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This chapter described how SQL handles queries that combine data from two or more tables: I In a multitable query (a join), the tables containing the data are named in the FROM clause. I Each row of query results is a combination of data from a single row in each of the tables, and it is the only row that draws its data from that particular combination. I The most common multitable queries use the parent/child relationships created by primary keys and foreign keys. I In general, joins can be built by comparing any pair(s) of columns from the two joined tables, using either a test for equality or any other comparison test. I A join can be thought of as the product of two tables from which some of the rows have been removed. I A table can be joined to itself; self-joins require the use of a table alias. I Outer joins extend the standard (inner) join by retaining unmatched rows of one or both of the joined tables in the query results, and using NULL values for data from the other table. I The SQL2 standard provides comprehensive support for inner and outer joins, and for combining the results of joins with other multitable operations such as unions, intersections, and differences.
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any requests for information don t require the level of detail provided by the SQL queries described in the last two chapters. For example, each of the following requests asks for a single value or a small number of values that summarize the contents of the database:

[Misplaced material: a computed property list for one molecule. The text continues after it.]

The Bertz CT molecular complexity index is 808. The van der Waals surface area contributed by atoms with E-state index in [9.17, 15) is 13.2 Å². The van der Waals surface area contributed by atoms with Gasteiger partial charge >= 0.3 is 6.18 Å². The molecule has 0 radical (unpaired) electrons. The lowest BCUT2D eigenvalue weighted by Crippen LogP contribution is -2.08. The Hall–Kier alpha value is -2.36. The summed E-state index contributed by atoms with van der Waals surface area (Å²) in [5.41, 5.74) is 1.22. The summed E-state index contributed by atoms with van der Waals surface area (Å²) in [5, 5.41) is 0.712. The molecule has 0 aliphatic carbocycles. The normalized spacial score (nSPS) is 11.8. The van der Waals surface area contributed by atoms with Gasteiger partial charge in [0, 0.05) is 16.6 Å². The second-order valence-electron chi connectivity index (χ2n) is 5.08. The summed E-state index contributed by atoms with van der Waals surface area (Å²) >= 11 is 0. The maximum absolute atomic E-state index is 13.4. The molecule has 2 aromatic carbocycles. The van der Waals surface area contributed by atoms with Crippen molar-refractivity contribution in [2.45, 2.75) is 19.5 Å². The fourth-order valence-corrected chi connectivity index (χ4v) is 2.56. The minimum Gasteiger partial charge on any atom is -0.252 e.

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I What is the total quota for all salespeople I What are the smallest and largest assigned quotas I How many salespeople have exceeded their quota I What is the size of the average order I What is the size of the average order for each sales office I How many salespeople are assigned to each sales office SQL supports these requests for summary data through column functions and the GROUP BY and HAVING clauses of the SELECT statement, which are described in this chapter.
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Column Functions
SQL lets you summarize data from the database through a set of column functions. A SQL column function takes an entire column of data as its argument and produces a single data item that summarizes the column. For example, the AVG() column function takes a column of data and computes its average. Here is a query that uses the AVG() column function to compute the average value of two columns from the SALESREPS table: What are the average quota and average sales of our salespeople
SELECT AVG(QUOTA), AVG(SALES) FROM SALESREPS AVG(QUOTA) AVG(SALES) ------------ -----------$300,000.00 $289,353.20
Figure 8-1 graphically shows how the query results are produced. The first column function in the query takes values in the QUOTA column and computes their average; the second one averages the values in the SALES column. The query produces a single row of query results summarizing the data in the SALESREPS table. SQL offers six different column functions, as shown in Figure 8-2. The column functions offer different kinds of summary data: I SUM() computes the total of a column. I AVG() computes the average value in a column.
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I MIN() finds the smallest value in a column. I MAX() finds the largest value in a column. I COUNT() counts the number of values in a column. I COUNT(*) counts rows of query results. The argument to a column function can be a simple column name, as in the previous example, or it can be a SQL expression, as shown here: What is the average quota performance of our salespeople
RETRIEVING DATA SELECT AVG(100 * (SALES/QUOTA)) FROM SALESREPS AVG(100*(SALES/QUOTA)) ----------------------102.60
To process this query, SQL constructs a temporary column containing the value of the expression (100 * (SALES/QUOTA)) for each row of the SALESREPS table and then computes the averages of the temporary column.
Figure 8-1.
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